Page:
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Published:July 20th, 2007 09:29 EST
A Billion Here, a Billion There,  Health Care Fraud

A Billion Here, a Billion There, Health Care Fraud

By SOP newswire

"A billion here, a billion there, and pretty soon you're talking real money," the late Senator Everett Dirksen is supposed to have said.*

And so it is today with health care fraud, a burgeoning crime plague that's adding up in a big way, big-ticket scheme after big-ticket scheme, essentially costing you money every time you walk into a hospital or doctor's office or fill a prescription, whether you know it or not. The National Health Care Anti-Fraud Association estimates that this fraud collectively costs Americans between $60 billion and $100 billion a year. Ouch.

Our role in combating the problem? We're the primary investigative agency, with jurisdiction over federal programs like Medicare and Medicaid (both big targets) and private insurance programs, all the while working hand-in-hand with plenty of public and private sector partners. Locally, our agents team up with their investigative counterparts on health care fraud working groups, task forces, and strike teams to tackle the biggest scams. Nationally, we have a Health Care Fraud unit at FBI Headquarters that helps support and coordinate field investigations and leads field-wide initiatives.

An anniversary, of sorts. It was 15 years ago, actually, that we ran our first major health care fraud investigation—"Operation Gold Pill." It involved about a thousand "professional patients" getting prescriptions for medicine they didn't need and having them filled at pharmacies that

billed Medicare for much more than the cost. The patients then sold the medication at a discount to dealers, who turned around and hawked it on the street or repackaged it and sold it back to the pharmacies—a full circle of crime.

Fifteen years ago this month, as the investigation came to a head, hundreds of FBI agents and other law enforcement professionals fanned out across the nation, making more than a 100 arrests and seizing more than $30 million in cash and assets. By today's standards, that's pocket change. But soon, more resources came our way, and we were in the business of busting healthcare fraud full-time.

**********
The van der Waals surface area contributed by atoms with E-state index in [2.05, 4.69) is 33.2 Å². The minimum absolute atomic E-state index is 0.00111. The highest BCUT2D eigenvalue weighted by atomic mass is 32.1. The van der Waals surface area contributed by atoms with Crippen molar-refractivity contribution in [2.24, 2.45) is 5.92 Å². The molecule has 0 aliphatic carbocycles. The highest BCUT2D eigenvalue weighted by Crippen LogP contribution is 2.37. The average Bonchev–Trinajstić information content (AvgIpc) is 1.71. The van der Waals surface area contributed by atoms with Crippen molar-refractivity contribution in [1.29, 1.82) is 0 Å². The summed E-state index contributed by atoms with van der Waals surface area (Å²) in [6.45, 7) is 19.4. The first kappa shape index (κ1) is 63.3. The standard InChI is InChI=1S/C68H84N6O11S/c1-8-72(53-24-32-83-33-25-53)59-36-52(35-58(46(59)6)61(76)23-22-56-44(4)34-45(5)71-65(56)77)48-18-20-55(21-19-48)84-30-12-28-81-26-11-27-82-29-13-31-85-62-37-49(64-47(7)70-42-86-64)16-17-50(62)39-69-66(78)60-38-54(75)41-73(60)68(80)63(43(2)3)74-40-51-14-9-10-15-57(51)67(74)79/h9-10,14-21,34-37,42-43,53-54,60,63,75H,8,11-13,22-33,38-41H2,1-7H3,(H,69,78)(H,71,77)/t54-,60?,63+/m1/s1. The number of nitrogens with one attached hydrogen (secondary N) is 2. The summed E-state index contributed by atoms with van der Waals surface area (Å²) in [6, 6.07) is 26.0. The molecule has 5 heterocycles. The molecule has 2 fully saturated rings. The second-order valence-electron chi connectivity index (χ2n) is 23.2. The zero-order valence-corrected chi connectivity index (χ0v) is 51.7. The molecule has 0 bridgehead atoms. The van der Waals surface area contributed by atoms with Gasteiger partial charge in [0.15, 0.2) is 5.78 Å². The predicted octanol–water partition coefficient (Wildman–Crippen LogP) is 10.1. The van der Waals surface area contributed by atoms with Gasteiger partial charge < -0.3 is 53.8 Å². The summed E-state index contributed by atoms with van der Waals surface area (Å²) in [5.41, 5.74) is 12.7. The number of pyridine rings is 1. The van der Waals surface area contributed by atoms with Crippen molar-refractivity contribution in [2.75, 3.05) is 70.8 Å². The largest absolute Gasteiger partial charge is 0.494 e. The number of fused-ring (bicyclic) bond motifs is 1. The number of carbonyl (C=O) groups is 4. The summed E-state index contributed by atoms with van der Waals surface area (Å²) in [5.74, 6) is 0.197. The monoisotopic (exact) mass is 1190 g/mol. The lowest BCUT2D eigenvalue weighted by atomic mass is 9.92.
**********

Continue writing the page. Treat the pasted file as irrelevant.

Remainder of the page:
A million ways.... Today, the schemes are more complex, more time-consuming, and more costly than ever. "There's literally millions of ways to defraud health care," our Associate Deputy Director Joseph L. Ford told reporters this week. "They come up with new ways every day." Just a very few examples of what we see:

  • Hospitals, doctors, pharmacists, and other care providers submitting fake bills for services never rendered—or overcharge;
  • Service providers charging insurance for unnecessary and costly procedures;
  • Doctors selling prescriptions to patients for cash;
  • Companies billing insurance for expensive equipment but providing poor substitutes;
  • Crooked docs enticing patients to visit their offices for "free services" or gifts, then stealing their personal information and using it to file fake claims.

Your role. As with any white-collar fraud, we depend on alert and conscientious citizens for help. We encourage you to contact us if you come across any suspected abuse—either on the job or in your own personal lives. Please do yourself a favor and keep an eye on your explanation of benefits to make sure you're not getting billed for services or items you never received. And please safeguard your insurance card—and your patient information—just like you would a credit card. It's fodder for identity thieves, as well.

For more telling details on health care fraud, see our recent Financial Crime Report. And visit our Be Crime Smart webpage to arm yourselves with more facts about the latest scams and frauds.

* - The Dirksen Congressional Center questions whether he ever said this or anything similar; see its website for details. But it's such a good quote!